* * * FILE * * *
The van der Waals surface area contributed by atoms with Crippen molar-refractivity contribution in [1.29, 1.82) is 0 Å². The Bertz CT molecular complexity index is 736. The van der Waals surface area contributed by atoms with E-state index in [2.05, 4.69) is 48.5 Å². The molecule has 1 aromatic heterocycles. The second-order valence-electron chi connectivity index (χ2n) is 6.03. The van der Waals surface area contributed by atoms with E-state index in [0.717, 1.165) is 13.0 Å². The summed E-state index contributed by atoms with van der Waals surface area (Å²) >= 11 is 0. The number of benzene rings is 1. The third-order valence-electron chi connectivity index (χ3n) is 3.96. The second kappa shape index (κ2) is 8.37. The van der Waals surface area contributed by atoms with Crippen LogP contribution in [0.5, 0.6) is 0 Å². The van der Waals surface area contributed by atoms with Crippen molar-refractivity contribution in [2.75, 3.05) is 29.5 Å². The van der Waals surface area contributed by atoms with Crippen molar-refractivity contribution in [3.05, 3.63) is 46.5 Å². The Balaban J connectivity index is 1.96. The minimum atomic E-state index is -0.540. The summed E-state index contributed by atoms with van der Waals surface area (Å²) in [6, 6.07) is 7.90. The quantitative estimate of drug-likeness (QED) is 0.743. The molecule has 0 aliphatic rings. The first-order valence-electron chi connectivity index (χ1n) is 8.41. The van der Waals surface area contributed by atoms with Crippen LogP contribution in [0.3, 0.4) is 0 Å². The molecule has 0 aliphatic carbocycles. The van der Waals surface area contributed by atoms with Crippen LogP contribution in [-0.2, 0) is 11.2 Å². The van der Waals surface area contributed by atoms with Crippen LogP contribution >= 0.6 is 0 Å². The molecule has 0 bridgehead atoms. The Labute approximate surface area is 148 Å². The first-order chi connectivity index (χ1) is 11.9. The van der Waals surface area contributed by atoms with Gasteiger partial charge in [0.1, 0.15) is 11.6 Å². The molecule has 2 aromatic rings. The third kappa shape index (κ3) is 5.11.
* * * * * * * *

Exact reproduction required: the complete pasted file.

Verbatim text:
The van der Waals surface area contributed by atoms with Crippen molar-refractivity contribution in [1.29, 1.82) is 0 Å². The Bertz CT molecular complexity index is 736. The van der Waals surface area contributed by atoms with E-state index in [2.05, 4.69) is 48.5 Å². The molecule has 1 aromatic heterocycles. The second-order valence-electron chi connectivity index (χ2n) is 6.03. The van der Waals surface area contributed by atoms with E-state index in [0.717, 1.165) is 13.0 Å². The summed E-state index contributed by atoms with van der Waals surface area (Å²) >= 11 is 0. The number of benzene rings is 1. The third-order valence-electron chi connectivity index (χ3n) is 3.96. The second kappa shape index (κ2) is 8.37. The van der Waals surface area contributed by atoms with Crippen LogP contribution in [0.5, 0.6) is 0 Å². The van der Waals surface area contributed by atoms with Crippen molar-refractivity contribution in [2.75, 3.05) is 29.5 Å². The van der Waals surface area contributed by atoms with Crippen molar-refractivity contribution in [3.05, 3.63) is 46.5 Å². The Balaban J connectivity index is 1.96. The minimum atomic E-state index is -0.540. The summed E-state index contributed by atoms with van der Waals surface area (Å²) in [6, 6.07) is 7.90. The quantitative estimate of drug-likeness (QED) is 0.743. The molecule has 0 aliphatic rings. The first-order valence-electron chi connectivity index (χ1n) is 8.41. The van der Waals surface area contributed by atoms with Crippen LogP contribution in [0.3, 0.4) is 0 Å². The molecule has 0 aliphatic carbocycles. The van der Waals surface area contributed by atoms with Crippen LogP contribution in [-0.2, 0) is 11.2 Å². The van der Waals surface area contributed by atoms with Crippen LogP contribution >= 0.6 is 0 Å². The molecule has 0 bridgehead atoms. The Labute approximate surface area is 148 Å². The first-order chi connectivity index (χ1) is 11.9. The van der Waals surface area contributed by atoms with Gasteiger partial charge in [0.1, 0.15) is 11.6 Å². The molecule has 2 aromatic rings. The third kappa shape index (κ3) is 5.11.